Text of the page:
You have a damning tape, I have a damning tape: Republican presidential candidate Mitt Romney seized on comments the Democratic president made this week about his inability these last four years to change the tone of politics in Washington, D.C. President Obama told a TV audience it is difficult to change things from the inside; such a move is more likely to take place from the outside. Romney responded quickly, saying he would be happy to help Obama change Washington — from the outside. Romney called the statement an admission of the president’s inability to bring change, which, of course, was half of the Obama 2008 bumper sticker/slogan.
Here is the videotape of Obama:
The two videotapes are obviously quite different. The Romney tape released earlier in the week about 47 percent of Americans dependent on government consumed newscasts for days. But the rapid volley-and-return reflects the heightened testiness of the campaign.
So many new ads: A new ad for the yes-on-gay-marriage campaign, that is, for approving Referendum 74, features a poignant plea for marriage equality from the would-be mother-in-law of ailing former Seattle City Councilmember Cheryl Chow. Would-be, that is, if the referendum is approved and Chow is allowed, under Washington law, to marry her partner, Sarah Morningstar. Chow, who was on the Council for many years, is now suffering from brain cancer. She was honored by her colleagues the other day at City Hall.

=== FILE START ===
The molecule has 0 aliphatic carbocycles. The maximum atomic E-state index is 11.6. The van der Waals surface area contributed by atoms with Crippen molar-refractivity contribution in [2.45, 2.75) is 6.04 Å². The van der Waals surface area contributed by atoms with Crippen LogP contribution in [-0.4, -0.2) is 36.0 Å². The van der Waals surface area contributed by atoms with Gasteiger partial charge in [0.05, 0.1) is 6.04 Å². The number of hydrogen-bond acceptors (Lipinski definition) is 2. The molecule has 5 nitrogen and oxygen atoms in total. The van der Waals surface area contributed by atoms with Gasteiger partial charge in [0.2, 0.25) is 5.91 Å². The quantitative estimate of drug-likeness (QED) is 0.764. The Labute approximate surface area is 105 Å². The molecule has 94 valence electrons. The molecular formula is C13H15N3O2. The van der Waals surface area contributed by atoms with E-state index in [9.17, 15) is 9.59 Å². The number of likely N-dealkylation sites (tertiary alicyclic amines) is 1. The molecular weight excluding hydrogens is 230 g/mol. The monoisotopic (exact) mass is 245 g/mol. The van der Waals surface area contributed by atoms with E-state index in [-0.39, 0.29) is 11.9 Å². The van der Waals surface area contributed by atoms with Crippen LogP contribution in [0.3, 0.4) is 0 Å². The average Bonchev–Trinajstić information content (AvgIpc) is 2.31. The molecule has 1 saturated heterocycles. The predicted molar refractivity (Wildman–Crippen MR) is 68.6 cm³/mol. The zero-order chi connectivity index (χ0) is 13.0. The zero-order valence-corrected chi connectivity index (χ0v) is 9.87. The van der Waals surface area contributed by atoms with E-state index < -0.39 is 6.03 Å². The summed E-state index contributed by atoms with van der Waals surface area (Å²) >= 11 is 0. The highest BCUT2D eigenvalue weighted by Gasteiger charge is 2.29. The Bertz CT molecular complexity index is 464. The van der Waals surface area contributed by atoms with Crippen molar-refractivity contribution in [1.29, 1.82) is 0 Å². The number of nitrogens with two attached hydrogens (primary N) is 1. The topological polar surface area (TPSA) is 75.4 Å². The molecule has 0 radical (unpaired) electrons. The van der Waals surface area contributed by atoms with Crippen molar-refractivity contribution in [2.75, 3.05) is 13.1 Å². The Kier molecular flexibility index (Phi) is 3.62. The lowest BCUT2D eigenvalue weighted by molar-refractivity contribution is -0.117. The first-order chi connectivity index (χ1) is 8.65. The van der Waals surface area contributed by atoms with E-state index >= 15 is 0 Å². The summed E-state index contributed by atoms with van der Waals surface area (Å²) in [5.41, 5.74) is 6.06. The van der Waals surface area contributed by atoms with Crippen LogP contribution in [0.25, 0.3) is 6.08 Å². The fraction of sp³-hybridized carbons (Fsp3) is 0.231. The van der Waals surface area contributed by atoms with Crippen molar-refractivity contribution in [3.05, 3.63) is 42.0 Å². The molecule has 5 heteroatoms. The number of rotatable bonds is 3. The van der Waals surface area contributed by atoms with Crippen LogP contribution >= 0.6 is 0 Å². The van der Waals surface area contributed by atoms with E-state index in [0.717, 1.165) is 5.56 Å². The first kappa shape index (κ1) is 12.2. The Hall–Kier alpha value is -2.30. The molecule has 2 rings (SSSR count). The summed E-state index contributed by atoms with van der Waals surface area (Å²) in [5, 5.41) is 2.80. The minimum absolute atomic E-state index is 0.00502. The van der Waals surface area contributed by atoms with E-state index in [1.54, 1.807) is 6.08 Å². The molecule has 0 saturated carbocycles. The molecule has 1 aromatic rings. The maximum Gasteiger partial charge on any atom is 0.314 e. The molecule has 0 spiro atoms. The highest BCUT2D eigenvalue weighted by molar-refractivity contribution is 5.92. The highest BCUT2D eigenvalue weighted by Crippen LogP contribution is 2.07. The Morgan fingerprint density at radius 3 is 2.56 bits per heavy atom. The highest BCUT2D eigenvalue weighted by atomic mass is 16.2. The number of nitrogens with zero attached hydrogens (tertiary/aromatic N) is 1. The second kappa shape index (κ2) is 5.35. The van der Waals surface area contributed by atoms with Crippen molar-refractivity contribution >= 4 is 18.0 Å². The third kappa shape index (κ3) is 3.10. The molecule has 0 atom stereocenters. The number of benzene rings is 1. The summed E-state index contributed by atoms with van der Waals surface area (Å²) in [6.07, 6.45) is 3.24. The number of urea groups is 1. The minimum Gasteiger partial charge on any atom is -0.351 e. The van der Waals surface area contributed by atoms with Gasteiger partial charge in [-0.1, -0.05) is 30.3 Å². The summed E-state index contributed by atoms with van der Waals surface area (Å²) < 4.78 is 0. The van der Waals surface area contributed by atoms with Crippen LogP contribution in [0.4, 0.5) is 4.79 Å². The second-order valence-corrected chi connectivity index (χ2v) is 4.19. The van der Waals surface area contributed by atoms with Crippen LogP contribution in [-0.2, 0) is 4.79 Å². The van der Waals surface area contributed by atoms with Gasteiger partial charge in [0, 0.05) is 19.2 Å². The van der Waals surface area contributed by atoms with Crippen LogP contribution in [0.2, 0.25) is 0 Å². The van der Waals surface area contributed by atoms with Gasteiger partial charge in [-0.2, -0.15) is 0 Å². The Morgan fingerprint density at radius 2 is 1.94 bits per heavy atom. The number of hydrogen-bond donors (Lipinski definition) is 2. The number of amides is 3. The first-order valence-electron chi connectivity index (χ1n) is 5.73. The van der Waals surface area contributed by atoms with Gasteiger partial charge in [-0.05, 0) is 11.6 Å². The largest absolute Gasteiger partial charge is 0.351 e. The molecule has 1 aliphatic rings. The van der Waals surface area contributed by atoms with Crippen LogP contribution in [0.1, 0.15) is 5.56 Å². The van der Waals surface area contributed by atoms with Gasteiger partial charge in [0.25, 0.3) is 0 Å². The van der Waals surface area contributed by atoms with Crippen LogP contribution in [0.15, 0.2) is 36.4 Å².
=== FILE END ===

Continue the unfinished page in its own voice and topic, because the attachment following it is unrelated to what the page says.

Here is the ad.
The ad raises questions about whether Chow’s partner would be able to visit her in the hospital under the state’s existing domestic partnership law. State Sen. Ed Murray, D-Seattle, the chief sponsor of the state’s gay-marriage legislation, explained that the problem with domestic partnerships is they are not easily understood. “That is not how we define families, that’s not how people recognize a family. It (domestic partnership) was always an imperfect instrument.”
The reject-Referendum 74 forces have been comparatively quiet, but the Seattle PI says they have reserved significant TV time for this fall.
Republican secretaries of state: If observers of state politics sometimes lament the notion that Democrats have been in power a long time, guess which statewide office has pretty much been owned by Republicans the last half century? Secretary of State. Mike Flynn, the longtime editor of the Puget Sound Business Journal, notes in his blog, Flynn’s Harp, that Republicans have held that position for nearly 50 years, since 1964, when a young Seattle City Councilman, Lud Kramer, took over the job. Republicans have held the job ever since.
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